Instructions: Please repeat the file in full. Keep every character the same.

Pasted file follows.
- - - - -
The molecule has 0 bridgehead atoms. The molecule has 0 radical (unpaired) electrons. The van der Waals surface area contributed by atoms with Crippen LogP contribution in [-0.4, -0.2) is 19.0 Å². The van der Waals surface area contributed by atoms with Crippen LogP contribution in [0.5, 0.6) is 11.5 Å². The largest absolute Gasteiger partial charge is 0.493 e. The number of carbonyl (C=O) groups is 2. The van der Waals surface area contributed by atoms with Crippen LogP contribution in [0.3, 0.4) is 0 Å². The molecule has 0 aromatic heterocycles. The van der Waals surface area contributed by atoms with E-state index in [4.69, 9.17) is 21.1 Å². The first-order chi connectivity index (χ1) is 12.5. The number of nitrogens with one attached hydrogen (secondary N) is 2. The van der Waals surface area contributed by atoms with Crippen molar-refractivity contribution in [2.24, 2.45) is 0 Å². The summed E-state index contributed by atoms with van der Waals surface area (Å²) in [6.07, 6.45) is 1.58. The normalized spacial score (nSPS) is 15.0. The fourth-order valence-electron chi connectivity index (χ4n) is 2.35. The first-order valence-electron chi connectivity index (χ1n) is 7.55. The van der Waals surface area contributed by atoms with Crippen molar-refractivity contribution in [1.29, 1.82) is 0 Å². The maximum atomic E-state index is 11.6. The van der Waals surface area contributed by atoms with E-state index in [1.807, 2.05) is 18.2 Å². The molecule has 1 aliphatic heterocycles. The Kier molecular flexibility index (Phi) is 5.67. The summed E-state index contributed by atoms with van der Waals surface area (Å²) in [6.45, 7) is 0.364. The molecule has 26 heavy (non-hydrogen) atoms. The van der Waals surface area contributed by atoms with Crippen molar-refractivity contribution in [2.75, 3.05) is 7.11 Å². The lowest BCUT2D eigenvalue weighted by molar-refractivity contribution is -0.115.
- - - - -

The molecule has 0 bridgehead atoms. The molecule has 0 radical (unpaired) electrons. The van der Waals surface area contributed by atoms with Crippen LogP contribution in [-0.4, -0.2) is 19.0 Å². The van der Waals surface area contributed by atoms with Crippen LogP contribution in [0.5, 0.6) is 11.5 Å². The largest absolute Gasteiger partial charge is 0.493 e. The number of carbonyl (C=O) groups is 2. The van der Waals surface area contributed by atoms with Crippen LogP contribution in [0.3, 0.4) is 0 Å². The molecule has 0 aromatic heterocycles. The van der Waals surface area contributed by atoms with E-state index in [4.69, 9.17) is 21.1 Å². The first-order chi connectivity index (χ1) is 12.5. The number of nitrogens with one attached hydrogen (secondary N) is 2. The van der Waals surface area contributed by atoms with Crippen molar-refractivity contribution in [2.24, 2.45) is 0 Å². The summed E-state index contributed by atoms with van der Waals surface area (Å²) in [6.07, 6.45) is 1.58. The normalized spacial score (nSPS) is 15.0. The fourth-order valence-electron chi connectivity index (χ4n) is 2.35. The first-order valence-electron chi connectivity index (χ1n) is 7.55. The van der Waals surface area contributed by atoms with Crippen molar-refractivity contribution in [1.29, 1.82) is 0 Å². The maximum atomic E-state index is 11.6. The van der Waals surface area contributed by atoms with E-state index in [1.807, 2.05) is 18.2 Å². The molecule has 1 aliphatic heterocycles. The Kier molecular flexibility index (Phi) is 5.67. The summed E-state index contributed by atoms with van der Waals surface area (Å²) in [6.45, 7) is 0.364. The molecule has 26 heavy (non-hydrogen) atoms. The van der Waals surface area contributed by atoms with Crippen molar-refractivity contribution in [2.75, 3.05) is 7.11 Å². The lowest BCUT2D eigenvalue weighted by molar-refractivity contribution is -0.115.